[tz] Idea for internationalized time point unique time zone abbreviations

Alan Perry alanp at snowmoose.com
Wed Jun 6 16:16:21 UTC 2012

I thought that the abbreviations were intended to be the local 
abbreviations used for the display of a time value within particular 
timezones and reflect local practice.  I didn't think that they were 
supposed to be unique.  The Zone name is unique.  Why does a timezone 
need two unique identifiers?

If this proposal is adopted, is the intent to promote the use of the new 
unique abbreviations as the new local practice?


On 6/6/12 8:35 AM, Boruch Baum wrote:
> Hash: SHA1
> For what it's worth, I'll second David Patte's post that Tobias's idea
> is a good one (that would face the usual hurdles of adoption of a new
> international standard). I do have a criticism regarding localizations
> of the abbreviations (see below), but that doesn't detract in any way
> from the merit I see in having a unique international standard for the
> abbreviations.
> - From my perspective as an app developer, Tobias's proposal would
> (obviously) make it easier to work with users' identification of
> timezones.
> Here's a tweak to Tobias's idea that, while linguistically inelegant,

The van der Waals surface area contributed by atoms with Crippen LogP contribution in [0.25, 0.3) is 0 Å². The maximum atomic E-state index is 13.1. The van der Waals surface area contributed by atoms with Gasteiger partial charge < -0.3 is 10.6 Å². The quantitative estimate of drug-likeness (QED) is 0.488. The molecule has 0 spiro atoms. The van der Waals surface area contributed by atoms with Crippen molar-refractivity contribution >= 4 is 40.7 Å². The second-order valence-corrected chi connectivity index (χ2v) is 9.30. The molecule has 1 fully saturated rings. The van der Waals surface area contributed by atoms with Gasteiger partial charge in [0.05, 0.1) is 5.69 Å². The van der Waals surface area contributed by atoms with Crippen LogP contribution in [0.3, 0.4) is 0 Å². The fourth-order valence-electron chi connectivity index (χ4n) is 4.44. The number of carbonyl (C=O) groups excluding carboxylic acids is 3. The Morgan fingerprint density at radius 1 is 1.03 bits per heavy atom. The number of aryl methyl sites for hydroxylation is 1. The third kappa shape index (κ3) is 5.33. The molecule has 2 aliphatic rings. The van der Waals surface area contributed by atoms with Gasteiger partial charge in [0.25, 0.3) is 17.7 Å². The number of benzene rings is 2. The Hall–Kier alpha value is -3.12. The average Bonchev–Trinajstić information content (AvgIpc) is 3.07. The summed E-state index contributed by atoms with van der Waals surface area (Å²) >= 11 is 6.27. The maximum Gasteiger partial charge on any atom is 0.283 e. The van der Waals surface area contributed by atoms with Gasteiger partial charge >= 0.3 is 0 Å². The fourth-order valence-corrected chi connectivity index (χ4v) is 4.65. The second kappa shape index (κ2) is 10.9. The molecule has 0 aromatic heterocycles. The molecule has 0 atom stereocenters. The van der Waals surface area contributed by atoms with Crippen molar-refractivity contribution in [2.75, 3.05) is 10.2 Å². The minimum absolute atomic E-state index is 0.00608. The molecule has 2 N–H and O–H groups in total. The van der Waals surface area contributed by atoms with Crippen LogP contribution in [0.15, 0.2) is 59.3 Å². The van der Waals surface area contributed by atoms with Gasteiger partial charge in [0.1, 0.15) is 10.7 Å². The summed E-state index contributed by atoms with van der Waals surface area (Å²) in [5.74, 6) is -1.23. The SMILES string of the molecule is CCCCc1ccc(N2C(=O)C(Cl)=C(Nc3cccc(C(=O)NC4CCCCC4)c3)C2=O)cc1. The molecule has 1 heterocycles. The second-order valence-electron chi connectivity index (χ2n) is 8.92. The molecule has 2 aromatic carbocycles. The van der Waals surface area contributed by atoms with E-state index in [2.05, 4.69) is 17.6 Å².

> might be a functional improvement: Have the DST code be the final
> character of the abbreviation string. This would allow computer
> programs to easily truncate and ignore the the DST code, associate the
> remainder with a timezone name, and get the relevant and correct time
> data either directly from the tzif file or from a library function.
> Thus (as in John Haxby's recent example in his post), a self-described
> infallible user could refer to her zone using the 'winter'
> abbreviation for a 'summer' date, without any negative repercussions
> to her self-esteem or to the scheduling of an international conference
> call between PST and GMT.
> CRITICISM: As Andy Lipscomb, Brian Inglis and Peter Machata all
> recently posted, localizations for all timezone names and
> abbreviations can (and should) be expected to be in the local language
> and character set.
> Who is/are responsible for maintaining each locality's localization
> lists, in order, for example, to guarantee uniqueness?
> The GLIBC library of GNU/Linux currently has a function nl_langinfo,
> which gives programmers an easy way to localize pretty much all time
> and date related data elements... but not timezone names or
> abbreviations. The GNU/Linux coreutil commandline 'date +%Z' command
> will return a timezone abbreviation, but seemingly never localized. I
> see no option in the GNU/Linux coreutil commandline 'date' command to
> return a timezone name.
> So how do locales represent timezone strings in their own localization?
> I recently started testing my libhdate collection under a variety of
> locales, so I had a small script all ready for this test:
> =====================================================================
> #!/bin/bash
> # locale_test.sh
> # execute an arbitrary command from a list of locales